Steve and I have worked hard over the years to do this in our life together. Our marriage is too important to us and to God to do any less. You’ll find several articles in the Emotional & Physical Affair topic that can help you to do the same, along with recommended resources such as the book Hedges: Loving Your Marriage Enough to Protect It written by Jerry Jenkins.
Concerning social media matters, Jason and Kelli Krafsky also wrote:
In Malachi 2 it talks about setting up a protective perimeter around the covenant relationship. And what does God want from marriage? Children of God, that’s what. So guard the spirit of marriage within you. Don’t cheat on your spouse. ‘I hate divorce’ says the God of Israel… ‘I hate the violent dismembering the ‘one flesh’ of marriage.’ So watch yourselves. Don’t let your guard down. Don’t cheat’ (The Message).
“One of the boundaries we set up as a perimeter around our relationship is that neither of us will be alone with someone of the opposite sex. We do this to avoid the appearance of impropriety or being caught in a potential he said/she said situation. We’ve heard too many stories of how an accusation (some true, some false) has tarnished a reputation or ended a career. Being active Facebookers, we’ve adopted a set of boundaries for our online time with Facebook friends.”
Cyber Threats to Marriage
In another article, Jason Krafsky also gives “Five Ways to Diffuse the Cyber Threats to Your Marriage”:
(1) Discuss with your spouse: What FaceBook friends and groups are inbounds or out-of-bounds?
(2) Choose your friends wisely.
(3) Play it smart with who you talk about personal matters.
(4) If in doubt, de-friend them!”
To view additional guidelines to help “avoid the trauma that comes from discovering hidden relationships and porn use on the computer” we encourage you to read the following:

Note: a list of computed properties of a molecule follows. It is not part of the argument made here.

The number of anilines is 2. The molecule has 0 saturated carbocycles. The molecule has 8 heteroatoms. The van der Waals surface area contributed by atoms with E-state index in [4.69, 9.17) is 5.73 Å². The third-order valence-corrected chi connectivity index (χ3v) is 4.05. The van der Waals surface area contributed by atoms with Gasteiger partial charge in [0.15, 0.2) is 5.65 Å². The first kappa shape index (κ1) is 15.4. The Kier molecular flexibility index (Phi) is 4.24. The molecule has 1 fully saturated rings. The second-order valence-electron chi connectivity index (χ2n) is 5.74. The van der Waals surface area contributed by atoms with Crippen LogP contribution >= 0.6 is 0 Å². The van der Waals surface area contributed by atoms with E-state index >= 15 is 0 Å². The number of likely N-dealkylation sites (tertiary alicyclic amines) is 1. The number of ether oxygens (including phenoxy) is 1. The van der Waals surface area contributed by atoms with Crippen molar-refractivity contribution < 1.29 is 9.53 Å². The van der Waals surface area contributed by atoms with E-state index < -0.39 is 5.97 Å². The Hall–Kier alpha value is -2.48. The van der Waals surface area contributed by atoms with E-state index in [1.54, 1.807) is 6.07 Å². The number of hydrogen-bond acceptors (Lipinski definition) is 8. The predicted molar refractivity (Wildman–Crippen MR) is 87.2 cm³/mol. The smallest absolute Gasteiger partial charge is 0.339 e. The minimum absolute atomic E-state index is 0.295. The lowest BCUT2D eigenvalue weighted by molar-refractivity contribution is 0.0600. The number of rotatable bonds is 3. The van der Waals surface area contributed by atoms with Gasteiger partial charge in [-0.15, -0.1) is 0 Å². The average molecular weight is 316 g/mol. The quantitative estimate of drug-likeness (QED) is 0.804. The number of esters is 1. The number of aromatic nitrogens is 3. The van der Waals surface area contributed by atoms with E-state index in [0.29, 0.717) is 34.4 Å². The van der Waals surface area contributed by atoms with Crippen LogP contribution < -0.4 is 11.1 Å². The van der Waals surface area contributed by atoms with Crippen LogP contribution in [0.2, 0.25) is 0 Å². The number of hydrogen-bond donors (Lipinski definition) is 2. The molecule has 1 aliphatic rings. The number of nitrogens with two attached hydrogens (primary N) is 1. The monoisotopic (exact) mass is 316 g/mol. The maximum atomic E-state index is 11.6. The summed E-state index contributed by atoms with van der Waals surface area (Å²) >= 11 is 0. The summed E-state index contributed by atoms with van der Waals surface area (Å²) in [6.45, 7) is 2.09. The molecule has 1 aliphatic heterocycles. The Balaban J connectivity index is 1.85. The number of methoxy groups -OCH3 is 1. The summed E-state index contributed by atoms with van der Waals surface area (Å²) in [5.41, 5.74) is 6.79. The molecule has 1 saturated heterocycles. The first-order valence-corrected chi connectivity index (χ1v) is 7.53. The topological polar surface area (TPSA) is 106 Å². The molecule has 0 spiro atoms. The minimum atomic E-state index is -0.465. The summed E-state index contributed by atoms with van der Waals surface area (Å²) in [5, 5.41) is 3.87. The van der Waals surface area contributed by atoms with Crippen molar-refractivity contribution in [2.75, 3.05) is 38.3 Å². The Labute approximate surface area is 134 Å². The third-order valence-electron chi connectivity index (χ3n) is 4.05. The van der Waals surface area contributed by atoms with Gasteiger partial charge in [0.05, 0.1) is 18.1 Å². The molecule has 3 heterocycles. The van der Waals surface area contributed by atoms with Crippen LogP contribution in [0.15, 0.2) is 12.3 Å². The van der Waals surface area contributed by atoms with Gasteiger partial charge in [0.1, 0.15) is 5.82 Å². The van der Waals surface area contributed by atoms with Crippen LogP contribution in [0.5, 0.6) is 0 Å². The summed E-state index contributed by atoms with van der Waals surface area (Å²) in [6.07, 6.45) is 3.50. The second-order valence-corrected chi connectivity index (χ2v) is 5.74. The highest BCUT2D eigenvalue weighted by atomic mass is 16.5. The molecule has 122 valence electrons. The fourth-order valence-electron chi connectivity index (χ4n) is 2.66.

And then to help you even further, Jason and Kelli Krafsky wrote an important list (given in their article, “Our Top Dozen Do’s and Don’ts for Facebooking Couples”) to implement:
“What Every Facebooking Couple Should DO to Protect Their Marriage:
• Create boundaries to protect yourself, your spouse and your marriage.
• Set your relationship status to Married and keep it that way.
• Update each other on your FaceBook Friends and Friend Requests.
• Share your username and password with one another.
• Make your spouse the topic of your Status Updates at least once a week.
• Talk offline about online issues.
And then there is:
What Every Facebooking Couple Should NOT DO to Protect Their Marriage:
• DO NOT write cutting remarks or negative statements about your spouse.
• DO NOT friend exes, old flames, past flings, former crushes or anyone you’ve been intimate with in the past.
• DO NOT lose track of how much time you spend on Facebook.
• DO NOT report that you or your spouse is out of town.
• DO NOT have private Chat sessions with people of the opposite sex.
• DO NOT let Facebook be a distraction when you’re spending time with your mate.
As you look at the lists above most of these principles can be applied to other Internet and Cell Phone activities. Above all, “Create boundaries to protect yourself, your spouse and your marriage.” It’s the secrecy matter and poor choices that spouses are making, which especially threatens the peace and sanctity in marriages today.
Phone Secrecy is Easier
“Thanks to cell phones, we can always reach out and touch someone. But, is that touch a caress or a slap? When we need them, cell phones can literally be a lifesaver. At other times, they create an unwelcome interruption.” (Lynn Jordan)
Isn’t that true? Cell phones can be a helpful or a disruptive communication tool. You can use them to connect with your spouse by calling, texting, or emailing each other. But phones can also become problematic. They can cause you to disconnect with each other. Feelings such as “you aren’t paying attention to me” or “you prefer spending more time on your phone instead of with me” can arise.
Have you thought about the following?